“2020 brings with it a strong element of uncertainty,” Dr De Marco contends, emphasising that, despite our geographical location, we cannot pretend that Malta exists in isolation.
Dr de Marco gave his comments to Economic Vision, the Malta Chamber of Commerce’s annual publication.
“Events out in the world bring unknowns into the Maltese context. Global economic forecasts predict that international economic growth will slow down, and Malta is not immune to these trends. Global trade is being influenced by, for example, Brexit, the US-China trade war, and the revival of protectionist trade policies and threats of tariffs. Malta is part of the global village, so what happens out there will inevitably affect us.
“Having said that, I believe that the Maltese economy will continue growing – but, at an altered pace. Over the past decade or so, we’ve experienced a growth rate that is higher than the EU average, but it’s now tapering off – after a decline from 6 per cent, we’re now predicting 3 per cent. Ours is certainly still a growing economy but – for reasons both within and out of our control – growth will decelerate.”
In fact, the construction and development sectors are already showing tell-tale signs of a slowdown. Until recently, Malta had been jolted by an unprecedented rate of development, but this has tapered off somewhat. “Some will tell you this is a good thing,” remarks Dr De Marco, “because we know that overdevelopment has taken us beyond sustainability, and it’s en-route to impacting other sectors, such as tourism.”
Prudence may be the order of the day, but Malta cannot afford to rest on its laurels. A case in point is the financial services sector. In July 2019, Moneyval – Europe’s anti-money laundering and counter-terrorist body – released a report indicating that Malta’s institutional weaknesses put it at significant risk in the fight against money laundering. Malta has been warned that policies such as the investor citizenship scheme, together with regulatory shortcomings, expose the entire EU to money-laundering risks.
“Indisputably, one of the major influences for 2020 depends on how we tackle the findings of the Moneyval report. If we get blacklisted, the financial services names that matter will avoid Malta at all costs. Our reputation has already been tarnished, so, to avoid being completely submerged in a bad reputational situation, we must address the failings in our institutions.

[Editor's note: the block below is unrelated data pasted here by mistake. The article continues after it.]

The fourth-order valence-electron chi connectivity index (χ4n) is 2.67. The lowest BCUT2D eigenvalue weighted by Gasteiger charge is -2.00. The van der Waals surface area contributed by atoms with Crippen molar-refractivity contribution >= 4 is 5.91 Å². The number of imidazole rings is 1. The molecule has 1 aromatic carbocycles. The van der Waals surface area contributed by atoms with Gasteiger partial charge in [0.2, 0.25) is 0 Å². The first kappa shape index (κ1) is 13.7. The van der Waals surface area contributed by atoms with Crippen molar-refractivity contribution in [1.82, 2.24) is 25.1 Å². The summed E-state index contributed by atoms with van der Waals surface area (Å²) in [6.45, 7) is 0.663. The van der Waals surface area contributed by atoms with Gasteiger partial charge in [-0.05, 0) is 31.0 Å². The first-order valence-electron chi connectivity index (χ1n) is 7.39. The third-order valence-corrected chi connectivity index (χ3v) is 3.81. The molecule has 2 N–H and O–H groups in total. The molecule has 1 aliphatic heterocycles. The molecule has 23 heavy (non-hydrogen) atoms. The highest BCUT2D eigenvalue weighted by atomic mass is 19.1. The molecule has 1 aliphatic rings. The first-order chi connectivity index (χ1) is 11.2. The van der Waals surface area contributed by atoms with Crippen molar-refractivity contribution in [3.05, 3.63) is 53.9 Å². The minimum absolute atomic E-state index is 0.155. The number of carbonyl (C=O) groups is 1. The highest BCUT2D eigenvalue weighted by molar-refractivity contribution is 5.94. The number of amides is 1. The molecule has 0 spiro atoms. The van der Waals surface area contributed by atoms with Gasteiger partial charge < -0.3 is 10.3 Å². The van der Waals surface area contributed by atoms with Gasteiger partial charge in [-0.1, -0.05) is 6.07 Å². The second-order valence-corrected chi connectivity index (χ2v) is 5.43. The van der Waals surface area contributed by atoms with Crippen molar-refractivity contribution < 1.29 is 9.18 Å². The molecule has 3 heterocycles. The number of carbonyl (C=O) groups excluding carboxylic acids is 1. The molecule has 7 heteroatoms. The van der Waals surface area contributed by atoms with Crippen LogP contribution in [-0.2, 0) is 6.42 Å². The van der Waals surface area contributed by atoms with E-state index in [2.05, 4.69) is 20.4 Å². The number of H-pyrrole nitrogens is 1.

“There’s a lot at stake. We’ve already heard financial services practitioners complain that some clients have cut ties with Malta. And the tendrils of a bad reputation are reaching into other sectors, too. For example, we must keep a watchful eye on the gaming industry because several companies have already either relocated or reduced in size. We need to scratch beyond the surface to comprehensively understand why companies are leaving.”
The banking sector is the thread running through the different components of Malta’s economy, so the impacts of changes in banking are far-reaching. Following HSBC’s branch closures, Bank of Valletta’s loss of correspondent banking and cessation of the accounts of some gaming companies, Deutsche Bank’s halt to any correspondent banking with local Maltese banks, the regulatory gaps in Malta’s handling of the Pilatus Bank scandal, and the ongoing Satabank saga, Malta is unquestionably facing the heat.
“Look at the impact that the nature of local banking has had on blockchain in the country,” Dr de Marco continues. “In recent years, the Government has tried to launch Malta as a blockchain hotspot. But the hype is fizzling out. Operators who were interested in Malta couldn’t find a banking network to support them. It’s becoming near impossible for foreign operators to open accounts here.”
It has indeed been difficult not to succumb to the blockchain buzz that has swept the nation, and any voice of cynicism or criticism has been quickly drowned out. “As the Opposition, we supported the necessary legislation for blockchain and cryptocurrency, but we also warned that this is a very high-risk industry,” explains Dr De Marco.
“For example, cryptocurrency is not recognised by the World Bank, and it has made headlines for being used for the wrong reasons. Simply put, if you’re not one step ahead, it’s the people using cryptocurrency who’ll be running ahead of you. To deal with these types of naturally high-risk industries, the presence of a strong, high-tech regulator is required.”
The question is, are our regulators up to scratch? “To regulate and excel in high-tech, high-risk industries, we need human capital with the right qualifications, training and experience – of which we’re currently lacking. Beyond that, attracting new industries is useless if our banking sector does not have an appetite for them – or even for economic growth. We need to determine the exact state of our banking sector and work closely with our banks to determine the industries that they’re ready to support.”
While the Opposition has pushed for discussions around new business sectors, Dr De Marco explains this does not mean that traditional industries should be overlooked. “The financial services and tourism sectors of today are different to those of yesterday, so we’ve got no choice but to keep up with changes, continue strengthening our traditional sectors and elevate them to the next level and beyond.
This is an extract of an interview which initially appeared in the Economic Vision 2020.